If you want to know how to be grittier you’re at least on the right track. The desire to become tougher, to improve your resolve and your ability to persist is fed by desire. Sure, habits play their role, as does mindset, but your desire is what fuels both.
A desire to become grittier is a wonderful desire to have because that’s essentially all you need. And as society becomes lazier and weaker, as kids are encouraged to quit, to ‘follow their passion’ which ends up being a whim, and then another and another, to be a guy who understands the necessity for grit gives you a massive advantage.
The reality is that anything of value in this world requires grit.
What’s more is that to be a man of value you need grit.
Grit opposes where society’s headed, which is a very good thing if you’re one of the few who cares to develop one of the few things that can guarantee success in your life… Eventually.
Grit is resolve, it’s sticking to something for a long, long time without quitting. While most want what they want now because they feel entitled to what they want because of an education they think warrants them employment and money, you hold true to a path.
That path can be broad, the pursuit of self-improvement and self-reliance, or, better yet, it can be specific, like a craft you’re trying to perfect and you’re willing to dedicate your life to it. Either way, most people quit, they focus on passion, on what they think they love rather than trying to create a passion, desire, or purpose.
The evidence shows that a purpose is something more likely to create than find. The fella always searching and never giving a pursuit a real ‘go at it’ will spend a lifetime searching not working, hopping from thing to thing as fickle as can be, never finding the meaning they think is always around the corner.
So how do you develop grit?
The desire is there because you’re here reading this article. You want it, which is rare, but also necessity. But intent will only take you so far as our tendency is to jump from thing to thing always looking, never sitting down and working.
Grit is developed over decades. You don’t prove your grit by starting a business and giving it a go for a year or two or three, you prove your grit by pursuing it over decades. You can and should shift, but quitting is easier, it’s an easier habit to form. The habit of grit is, by its nature, far more difficult.
For that reason it’s much more exclusive. The world is dominated in numbers by quitters, but it’s dominated by winners.
You want grit not because it’s shiny or flashy, but because you want to be a winner.
3 Steps to Become Grittier
1. Travel to maintain healthy comparables.
See how the rest of the world lives in comparison to how your life is. See the struggle, the daily grind in parts of the world un-touched by the fluffy way of life we have in the west.
Maintain a healthy perspective on what’s ‘good’, ‘acceptable’, and ‘unacceptable’. Don’t become a prick who expects things and when they don’t arrive on his expectations, quits. Be ready to work, to face the fire every day.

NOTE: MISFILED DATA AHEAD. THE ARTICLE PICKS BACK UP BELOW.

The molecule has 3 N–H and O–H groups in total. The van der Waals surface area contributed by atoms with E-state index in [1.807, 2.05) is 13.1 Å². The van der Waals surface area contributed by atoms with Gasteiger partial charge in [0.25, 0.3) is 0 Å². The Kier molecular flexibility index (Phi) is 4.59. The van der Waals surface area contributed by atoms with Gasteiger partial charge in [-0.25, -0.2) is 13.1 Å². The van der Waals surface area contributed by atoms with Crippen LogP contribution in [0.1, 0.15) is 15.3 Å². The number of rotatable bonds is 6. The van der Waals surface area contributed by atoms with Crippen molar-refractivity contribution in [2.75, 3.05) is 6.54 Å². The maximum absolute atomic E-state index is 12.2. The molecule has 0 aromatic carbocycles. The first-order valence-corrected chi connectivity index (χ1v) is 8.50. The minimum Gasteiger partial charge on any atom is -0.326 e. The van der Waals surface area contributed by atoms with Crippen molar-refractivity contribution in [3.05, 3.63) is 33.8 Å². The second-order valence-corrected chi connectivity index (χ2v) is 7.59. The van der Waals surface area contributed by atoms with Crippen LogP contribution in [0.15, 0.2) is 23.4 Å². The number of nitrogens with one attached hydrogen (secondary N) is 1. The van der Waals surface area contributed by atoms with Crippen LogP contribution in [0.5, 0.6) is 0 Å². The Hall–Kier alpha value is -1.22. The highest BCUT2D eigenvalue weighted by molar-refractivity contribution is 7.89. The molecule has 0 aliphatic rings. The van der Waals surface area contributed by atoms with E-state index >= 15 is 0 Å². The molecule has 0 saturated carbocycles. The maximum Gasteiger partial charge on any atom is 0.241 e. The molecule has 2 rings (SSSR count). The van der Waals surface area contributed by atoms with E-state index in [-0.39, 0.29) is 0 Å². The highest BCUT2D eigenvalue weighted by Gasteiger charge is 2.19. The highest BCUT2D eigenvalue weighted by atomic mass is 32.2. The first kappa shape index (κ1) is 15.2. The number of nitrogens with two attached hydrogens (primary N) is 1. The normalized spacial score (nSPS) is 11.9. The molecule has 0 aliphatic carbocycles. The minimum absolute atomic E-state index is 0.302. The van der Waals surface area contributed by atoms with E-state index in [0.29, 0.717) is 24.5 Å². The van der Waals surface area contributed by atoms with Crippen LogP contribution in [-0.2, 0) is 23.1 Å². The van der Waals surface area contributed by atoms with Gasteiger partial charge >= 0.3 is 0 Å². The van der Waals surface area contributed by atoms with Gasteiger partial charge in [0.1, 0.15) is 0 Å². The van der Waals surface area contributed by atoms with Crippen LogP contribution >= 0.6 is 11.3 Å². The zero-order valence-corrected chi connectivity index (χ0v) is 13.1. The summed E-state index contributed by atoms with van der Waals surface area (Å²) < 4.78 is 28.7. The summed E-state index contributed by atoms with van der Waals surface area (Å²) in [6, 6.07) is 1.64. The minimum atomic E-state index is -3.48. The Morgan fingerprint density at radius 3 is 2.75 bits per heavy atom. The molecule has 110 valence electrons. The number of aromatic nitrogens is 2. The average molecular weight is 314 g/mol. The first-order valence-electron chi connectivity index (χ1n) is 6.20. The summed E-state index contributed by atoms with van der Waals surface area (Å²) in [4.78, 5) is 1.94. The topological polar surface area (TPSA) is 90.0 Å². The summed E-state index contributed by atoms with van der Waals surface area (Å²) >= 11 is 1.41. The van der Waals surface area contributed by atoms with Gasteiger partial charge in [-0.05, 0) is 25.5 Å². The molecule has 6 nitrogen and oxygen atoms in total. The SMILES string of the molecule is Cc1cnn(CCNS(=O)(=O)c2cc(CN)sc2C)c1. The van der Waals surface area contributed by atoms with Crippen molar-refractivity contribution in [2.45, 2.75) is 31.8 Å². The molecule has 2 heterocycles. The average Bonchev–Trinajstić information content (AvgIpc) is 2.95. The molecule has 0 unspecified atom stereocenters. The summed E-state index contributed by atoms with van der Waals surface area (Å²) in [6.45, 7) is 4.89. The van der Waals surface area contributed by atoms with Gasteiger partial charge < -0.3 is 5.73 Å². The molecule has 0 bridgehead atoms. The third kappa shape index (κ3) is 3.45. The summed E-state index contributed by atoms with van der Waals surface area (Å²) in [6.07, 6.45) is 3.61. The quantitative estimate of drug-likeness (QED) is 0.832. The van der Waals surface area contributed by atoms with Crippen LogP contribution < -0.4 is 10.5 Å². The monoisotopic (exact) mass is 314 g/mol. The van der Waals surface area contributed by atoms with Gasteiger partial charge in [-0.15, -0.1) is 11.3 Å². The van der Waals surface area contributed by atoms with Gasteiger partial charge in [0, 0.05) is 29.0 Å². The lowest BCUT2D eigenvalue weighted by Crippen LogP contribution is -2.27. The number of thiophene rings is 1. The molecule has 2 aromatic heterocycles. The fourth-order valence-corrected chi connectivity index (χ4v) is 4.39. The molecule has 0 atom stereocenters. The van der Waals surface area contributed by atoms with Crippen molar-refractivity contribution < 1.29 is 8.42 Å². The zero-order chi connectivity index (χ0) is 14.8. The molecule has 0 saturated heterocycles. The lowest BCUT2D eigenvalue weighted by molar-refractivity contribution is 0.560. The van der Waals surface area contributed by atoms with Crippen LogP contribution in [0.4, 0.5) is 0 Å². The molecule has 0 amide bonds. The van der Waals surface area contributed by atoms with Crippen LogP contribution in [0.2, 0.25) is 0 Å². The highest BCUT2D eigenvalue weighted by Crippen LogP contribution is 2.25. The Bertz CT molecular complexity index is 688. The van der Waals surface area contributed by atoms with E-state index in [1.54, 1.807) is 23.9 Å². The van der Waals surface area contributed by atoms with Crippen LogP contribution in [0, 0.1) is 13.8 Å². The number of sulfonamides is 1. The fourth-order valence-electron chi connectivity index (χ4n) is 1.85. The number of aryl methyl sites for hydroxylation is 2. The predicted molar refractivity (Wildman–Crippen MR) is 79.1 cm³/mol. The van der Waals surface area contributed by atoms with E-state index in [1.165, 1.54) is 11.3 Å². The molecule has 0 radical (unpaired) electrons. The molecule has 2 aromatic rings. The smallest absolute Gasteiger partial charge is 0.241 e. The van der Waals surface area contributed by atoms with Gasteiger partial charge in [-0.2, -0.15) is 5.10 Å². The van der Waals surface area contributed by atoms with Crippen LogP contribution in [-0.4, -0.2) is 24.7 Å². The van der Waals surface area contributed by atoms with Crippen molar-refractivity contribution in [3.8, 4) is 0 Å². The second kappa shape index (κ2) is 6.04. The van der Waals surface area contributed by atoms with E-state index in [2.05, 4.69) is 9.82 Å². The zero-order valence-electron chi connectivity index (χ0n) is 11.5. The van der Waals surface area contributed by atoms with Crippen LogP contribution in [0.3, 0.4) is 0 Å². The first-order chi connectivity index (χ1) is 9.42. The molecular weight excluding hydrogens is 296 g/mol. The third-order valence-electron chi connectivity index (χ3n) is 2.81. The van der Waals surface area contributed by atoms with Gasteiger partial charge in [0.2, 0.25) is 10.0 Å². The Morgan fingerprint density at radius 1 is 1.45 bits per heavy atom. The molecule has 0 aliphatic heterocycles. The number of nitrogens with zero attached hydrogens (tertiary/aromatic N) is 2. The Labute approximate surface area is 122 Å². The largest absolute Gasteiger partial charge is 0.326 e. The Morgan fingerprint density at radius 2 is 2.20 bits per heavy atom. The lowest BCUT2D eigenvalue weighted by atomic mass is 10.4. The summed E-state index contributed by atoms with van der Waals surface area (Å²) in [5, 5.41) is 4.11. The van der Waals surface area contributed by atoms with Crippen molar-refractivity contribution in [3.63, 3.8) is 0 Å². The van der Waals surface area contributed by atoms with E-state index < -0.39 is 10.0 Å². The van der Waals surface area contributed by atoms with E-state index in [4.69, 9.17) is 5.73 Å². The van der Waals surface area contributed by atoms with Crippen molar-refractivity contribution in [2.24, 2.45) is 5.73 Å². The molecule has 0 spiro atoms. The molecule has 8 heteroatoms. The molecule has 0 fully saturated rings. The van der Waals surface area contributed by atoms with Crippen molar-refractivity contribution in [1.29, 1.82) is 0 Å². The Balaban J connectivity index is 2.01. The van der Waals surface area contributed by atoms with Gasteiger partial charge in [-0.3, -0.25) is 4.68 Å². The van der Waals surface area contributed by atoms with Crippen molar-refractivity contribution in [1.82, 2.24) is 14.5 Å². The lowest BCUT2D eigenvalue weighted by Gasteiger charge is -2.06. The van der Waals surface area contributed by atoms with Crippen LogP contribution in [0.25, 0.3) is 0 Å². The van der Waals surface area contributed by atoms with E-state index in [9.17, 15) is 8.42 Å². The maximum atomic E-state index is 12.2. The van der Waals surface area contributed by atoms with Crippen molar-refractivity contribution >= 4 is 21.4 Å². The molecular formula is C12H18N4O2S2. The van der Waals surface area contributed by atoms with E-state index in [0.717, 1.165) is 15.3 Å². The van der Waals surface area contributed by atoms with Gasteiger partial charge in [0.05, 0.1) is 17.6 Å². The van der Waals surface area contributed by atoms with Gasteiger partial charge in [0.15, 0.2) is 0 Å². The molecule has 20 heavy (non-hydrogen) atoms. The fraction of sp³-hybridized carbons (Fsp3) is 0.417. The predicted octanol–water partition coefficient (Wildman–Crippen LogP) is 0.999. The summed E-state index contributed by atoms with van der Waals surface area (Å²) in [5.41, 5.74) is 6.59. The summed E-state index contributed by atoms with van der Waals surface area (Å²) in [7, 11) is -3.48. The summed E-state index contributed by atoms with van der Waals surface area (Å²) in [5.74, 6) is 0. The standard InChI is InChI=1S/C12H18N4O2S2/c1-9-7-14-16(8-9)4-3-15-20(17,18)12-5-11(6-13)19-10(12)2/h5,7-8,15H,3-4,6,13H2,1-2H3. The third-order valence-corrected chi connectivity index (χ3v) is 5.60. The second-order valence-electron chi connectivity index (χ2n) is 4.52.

In short, travel to broaden your perspective so as to not become a little bitch.
2. Become acquainted with accomplishment.
Write down daily tasks and then accomplish them. Don’t end your day until they’re finished.
Most people write a long lists of tasks that act more like suggestions. They intend to accomplish as much as they can on the list but never really expect to accomplish it all.
Change your expectations. Write no more than 3 things. Make sure each thing is pertinent to your success. Get the most important thing done first. Don’t take a break until it’s done. Then move on.
Get in the habit of not quitting, of accomplishing what you set out to do, and not stopping until it’s complete.
Persistence toward a firm goal builds grit.
3. Do hard things that make you want to quit, and do them often.
During a long run or a hike up a mountain or even a tough hunt, there are dozens of times where you want to quit. There’s something, within each of these things, however, that you must reach before you turn around.
Each of these activities is tough. And there are others that you can do as well. They make you want to give up. You won’t because there’s a firm end to each.
The more you do things that make you want to quit but you fail miserably at quitting, the better you’re going to persist with the longer, more arduous grit-necessary pursuits in life.
GRIT AIN’T EASY. LIFE AIN’T EASY. STOP BEING A LITTLE BITCH.
Grit ain’t easy.
It’s the easiest thing to avoid in life. We rationalize not pursuing something for a long time because ‘it’s just not right for us’.
We quit because ‘we just don’t feel like doing what we’re doing anymore’.
The important pursuit, however, is the overall pursuit. Never quit until you get there even if you don’t yet know what or where ‘there’ is.
Life is a long, arduous road. One that can be exciting and labouring. Those who actively develop grit will win. Those who avoid it in lieu of the next best thing will lose. Aimlessness will be their companion rather than the meaning and purpose and accomplishment that will eventually cling to the man with grit.